Mom asks immunization exemption for daughter for religious reasons

Woman describes her faith as Bapticostal: a blend of Baptist and Pentecostal doctrine

CHARLESTON, W.Va. — A West Virginia mother says it would be sacrilege and a health risk to immunize her daughter against childhood diseases, and she wants a federal judge to order public school officials to admit her without the required shots.

Jennifer Workman said vaccinating her 6-year-old daughter Madison goes against her religious beliefs.

“I sincerely believe that (it) is wrong to immunize and that it is a sacrilege,” Workman said in her lawsuit filed April 1 in the Southern District of U.S. District Court. She describes her faith as Bapticostal: a blend of Baptist and Pentecostal doctrine.

Workman also said she’s concerned that Madison could develop autism because Madison’s 13-year-old sister Susanna was diagnosed with atypical autism and other health issues soon after she was immunized.

Until a ruling is issued, Workman is home-schooling her daughters.

West Virginia’s Department of Health and Human Resources says the Mingo County mother’s lawsuit is asking the court to order it to break the law.

The state law requiring all school children to be immunized against diphtheria, polio, measles, rubella, tetanus and whooping cough does not allow a religious exemption, the department’s attorney, Charlene A. Vaughan argues. West Virginia is one of only two states that do not allow religious or philosophical exemptions. The other is Mississippi.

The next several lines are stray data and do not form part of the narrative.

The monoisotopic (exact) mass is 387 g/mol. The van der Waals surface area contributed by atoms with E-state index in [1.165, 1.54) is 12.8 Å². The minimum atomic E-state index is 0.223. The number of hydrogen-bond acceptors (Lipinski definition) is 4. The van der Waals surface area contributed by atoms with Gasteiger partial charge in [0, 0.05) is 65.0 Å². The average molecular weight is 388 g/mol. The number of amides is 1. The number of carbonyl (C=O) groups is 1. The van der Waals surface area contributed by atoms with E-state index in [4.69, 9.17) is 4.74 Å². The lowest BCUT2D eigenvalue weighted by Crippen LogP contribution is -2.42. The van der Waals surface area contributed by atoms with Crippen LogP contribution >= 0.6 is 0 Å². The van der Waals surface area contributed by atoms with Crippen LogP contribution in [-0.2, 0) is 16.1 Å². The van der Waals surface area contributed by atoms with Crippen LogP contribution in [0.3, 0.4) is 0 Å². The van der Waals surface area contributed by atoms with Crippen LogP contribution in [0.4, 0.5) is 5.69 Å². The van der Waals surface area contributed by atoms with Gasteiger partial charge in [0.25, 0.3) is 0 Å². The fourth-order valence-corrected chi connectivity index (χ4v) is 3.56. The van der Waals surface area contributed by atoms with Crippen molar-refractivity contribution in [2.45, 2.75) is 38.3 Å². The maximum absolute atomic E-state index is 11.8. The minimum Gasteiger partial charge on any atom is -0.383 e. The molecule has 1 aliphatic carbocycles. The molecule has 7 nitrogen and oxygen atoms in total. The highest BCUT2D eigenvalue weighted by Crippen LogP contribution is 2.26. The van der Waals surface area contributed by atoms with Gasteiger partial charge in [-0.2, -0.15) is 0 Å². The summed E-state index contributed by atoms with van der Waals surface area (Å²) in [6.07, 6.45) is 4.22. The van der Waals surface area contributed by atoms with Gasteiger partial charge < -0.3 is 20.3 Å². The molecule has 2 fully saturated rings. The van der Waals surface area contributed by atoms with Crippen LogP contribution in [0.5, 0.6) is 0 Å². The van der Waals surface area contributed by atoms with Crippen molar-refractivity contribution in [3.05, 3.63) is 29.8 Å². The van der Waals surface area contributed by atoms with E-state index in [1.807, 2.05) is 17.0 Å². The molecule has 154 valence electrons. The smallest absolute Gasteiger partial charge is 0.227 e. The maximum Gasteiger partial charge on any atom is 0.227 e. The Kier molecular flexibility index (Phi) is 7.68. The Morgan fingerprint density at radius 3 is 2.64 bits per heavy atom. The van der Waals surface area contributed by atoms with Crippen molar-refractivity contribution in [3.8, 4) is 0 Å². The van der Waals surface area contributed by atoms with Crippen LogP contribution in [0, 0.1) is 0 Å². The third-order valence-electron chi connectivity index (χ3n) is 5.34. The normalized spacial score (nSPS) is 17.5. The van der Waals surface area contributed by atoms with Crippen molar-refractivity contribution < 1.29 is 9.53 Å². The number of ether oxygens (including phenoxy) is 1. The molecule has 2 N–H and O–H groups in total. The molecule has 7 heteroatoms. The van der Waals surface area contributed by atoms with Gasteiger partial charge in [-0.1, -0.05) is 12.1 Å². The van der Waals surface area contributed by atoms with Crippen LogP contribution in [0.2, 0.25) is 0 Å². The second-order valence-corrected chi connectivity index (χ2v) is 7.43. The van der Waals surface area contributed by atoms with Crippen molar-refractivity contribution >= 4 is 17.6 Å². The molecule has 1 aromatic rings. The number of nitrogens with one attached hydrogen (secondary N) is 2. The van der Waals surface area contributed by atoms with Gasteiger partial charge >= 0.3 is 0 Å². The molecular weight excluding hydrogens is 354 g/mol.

[…]

West Virginia allows parents to seek medical exemptions to vaccines when a doctor verifies that a specific medical condition makes it unwise to receive inoculations.
[…]

Chief Judge Joseph R. Goodwin set the case for trial on July 6.

– Source / Full Story: W.Va. mom asks immunization exemption for daughter, AP via the Charleston Daily Mail, May 13, 2009 — Summarized by Religion News Blog
Vacation? Short break? Day trip? Get Skip-the-line tickets at GetYourGuide.

Source

(Listed if other than Religion News Blog, or if not shown above)

Religion News Blog posted this on Saturday May 16, 2009.
Last updated if a date shows here:

   

More About This Subject

AFFILIATE LINKS

Our website includes affiliate links, which means we get a small commission -- at no additional cost to you -- for each qualifying purpose. For instance, as an Amazon Associate, Religion News Blog earns from qualifying purchases. That is one reason why we can provide this research service free of charge.

Speaking of which: One way in which you can support us — at no additional cost to you — is by shopping at Amazon.com.